During the Civil War, a few days before "Christmas" the soldiers of the blue and the gray often thought of hearth and home and of Christmases past. For the most part, on Christmas Eve and day combat stopped. There wasn't an official truce; however, the fighting just seemed to stop.
It was at this time that many of the soldiers penned their memories of past Christmases in their diaries and letters to their loved ones at home.
Today, service personnel use computers to be in touch with their loved ones, and their messages and images travel in mili-seconds from distant places in faraway lands. The Civil War soldier used a pencil or a pen to write a letter which took days and often weeks to reach its destination.
The following "Christmas" memories are from a book entitled "God Rest Ye Merry Soldiers: A True Civil War Christmas Story" by James McIvor that was published by Viking Press in 2005.
"A Virginia soldier wrote the following: "Christmas Day, the poorest ever spent, no eggnog, no turkey, no mince pie, nothing to eat or drink but our rations. We all talk of home today and wish to be there."
"Five Little Christmas Angels."
"In Winchester, Va., now occupied by Union troops, there lived the wife of a Confederate general. Her husband was in Richmond fighting for the South. The Confederate lady had started a dance class for the local boys and girls, and when Christmas came, the pupils wanted to give their teacher a Christmas present. Together they had managed to scrape three dollars in Yankee greenbacks, which they hoped to use to buy some sugar, coffee and tea. But the Union troops had forbade the sutlers (a type of portable general store) to sell supplies to the locals for fear that it would be used to aid the Confederate troops in the area. So five of the girls decided to go straight to the Union colonel and ask permission to buy their teacher's Christmas gift.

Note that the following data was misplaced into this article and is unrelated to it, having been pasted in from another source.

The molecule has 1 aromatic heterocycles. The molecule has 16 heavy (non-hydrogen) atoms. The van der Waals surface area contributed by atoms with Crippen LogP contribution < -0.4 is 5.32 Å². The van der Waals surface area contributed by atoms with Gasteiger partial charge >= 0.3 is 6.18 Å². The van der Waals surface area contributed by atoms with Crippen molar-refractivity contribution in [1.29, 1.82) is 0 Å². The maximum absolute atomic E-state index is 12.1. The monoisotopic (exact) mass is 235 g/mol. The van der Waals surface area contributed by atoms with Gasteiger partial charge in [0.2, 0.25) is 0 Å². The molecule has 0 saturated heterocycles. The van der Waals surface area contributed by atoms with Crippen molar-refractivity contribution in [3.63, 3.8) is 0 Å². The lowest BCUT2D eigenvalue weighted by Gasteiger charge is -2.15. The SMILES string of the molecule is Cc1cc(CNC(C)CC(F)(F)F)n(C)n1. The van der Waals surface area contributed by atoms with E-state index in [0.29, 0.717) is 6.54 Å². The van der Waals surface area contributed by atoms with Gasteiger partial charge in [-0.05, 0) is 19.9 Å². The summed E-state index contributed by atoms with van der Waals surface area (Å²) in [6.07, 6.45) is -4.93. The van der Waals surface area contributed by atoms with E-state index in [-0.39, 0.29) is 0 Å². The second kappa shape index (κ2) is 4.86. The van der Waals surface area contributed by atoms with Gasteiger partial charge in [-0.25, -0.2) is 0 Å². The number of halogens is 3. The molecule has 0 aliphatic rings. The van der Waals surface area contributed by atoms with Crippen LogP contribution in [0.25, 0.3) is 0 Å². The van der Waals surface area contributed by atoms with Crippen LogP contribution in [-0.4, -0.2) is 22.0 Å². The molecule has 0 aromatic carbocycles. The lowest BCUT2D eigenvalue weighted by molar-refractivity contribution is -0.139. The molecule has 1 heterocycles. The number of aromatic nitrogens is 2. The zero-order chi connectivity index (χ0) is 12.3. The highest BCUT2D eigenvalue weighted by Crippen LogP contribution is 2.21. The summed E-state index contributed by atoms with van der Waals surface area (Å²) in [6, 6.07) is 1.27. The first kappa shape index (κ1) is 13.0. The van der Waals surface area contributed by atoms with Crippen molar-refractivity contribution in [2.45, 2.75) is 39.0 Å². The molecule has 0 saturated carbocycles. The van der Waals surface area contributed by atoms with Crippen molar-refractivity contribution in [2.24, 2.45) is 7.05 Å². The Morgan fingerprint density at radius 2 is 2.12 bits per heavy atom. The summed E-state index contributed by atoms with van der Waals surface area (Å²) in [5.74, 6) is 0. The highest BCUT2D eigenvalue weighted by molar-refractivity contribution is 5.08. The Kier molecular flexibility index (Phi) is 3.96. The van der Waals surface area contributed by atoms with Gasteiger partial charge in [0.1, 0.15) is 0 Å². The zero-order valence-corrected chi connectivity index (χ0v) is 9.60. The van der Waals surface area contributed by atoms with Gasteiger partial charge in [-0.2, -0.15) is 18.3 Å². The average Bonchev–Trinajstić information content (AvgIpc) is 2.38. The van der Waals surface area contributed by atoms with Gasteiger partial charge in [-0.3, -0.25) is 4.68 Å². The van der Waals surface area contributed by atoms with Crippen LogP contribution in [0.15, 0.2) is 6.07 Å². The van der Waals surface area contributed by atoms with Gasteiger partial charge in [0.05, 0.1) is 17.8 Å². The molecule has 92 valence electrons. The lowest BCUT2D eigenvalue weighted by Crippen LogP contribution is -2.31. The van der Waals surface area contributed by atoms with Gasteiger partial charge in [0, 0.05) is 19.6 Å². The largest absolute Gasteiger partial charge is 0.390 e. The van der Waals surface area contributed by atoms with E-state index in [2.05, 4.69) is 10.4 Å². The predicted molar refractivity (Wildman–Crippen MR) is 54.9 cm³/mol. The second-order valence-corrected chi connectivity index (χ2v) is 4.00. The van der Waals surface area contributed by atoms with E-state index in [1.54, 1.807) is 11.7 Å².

You can hardly imagine a more scared set of little girls," recalled one of the girls who set down the story years later, but they bravely marched up to the sentinel in front of the officer's tent and asked to see the colonel on "important business."
Ushered into the commander's presence, they explained their errand and were immediately set at ease when the colonel gently agreed to take care of the matter for them.
That afternoon up came the colonel's orderly with 20 pounds of sugar and a large packet of coffee and tea (I suppose five times as much as our money would have bought) and a nice letter with three one dollar greenbacks, saying that he was glad to contribute to the brave little girls who wished to give a Christmas present to the wife of a Confederate general who had given her time for our amusement."
"Evening at the fire."
On Christmas day, 1862, Henry V. Freeman of the 74th Illinois Volunteer Infantry penned the following in his diary which he eventually sent home:
"Last night was Christmas Eve. It brought to my mind a thousand recollections of the past. The contrast is great. I sat up late in the evening at the fire, after attending to drawing rations, for we were under marching orders for this morning at five o'clock. About eleven o'clock at night we heard heavy firing in the front. Where will the next Christmas Eve find me."
In December of 1865, the first Christmas after the Civil War ended, the "Harpers Weekly Newspaper/Magazine" published the following poem that described the feelings of the soldiers of the blue and the gray.
"We keep our Christmas, so unlike, the Christmas of a year ago.
When in the camp at earliest dawn, the grimy- throated cannon woke
Ah! Then the smoke of battle hung
Its sulphrous cloud our land above,
And bitter feud and hatred filled
Brave hearts that should have warmed with love
So sweet it seems at home once more
To sit with those we hold most dear,
And keep absence once again,
To keep the Merry Christmas here."
This poem was with no malice toward any of the soldiers of the blue and gray who survived the carnage of our Civil War and those who did not, and for their families there would always be one or more vacant chairs around the Christmas dinner table. So it is today, as it was then, and the war goes on!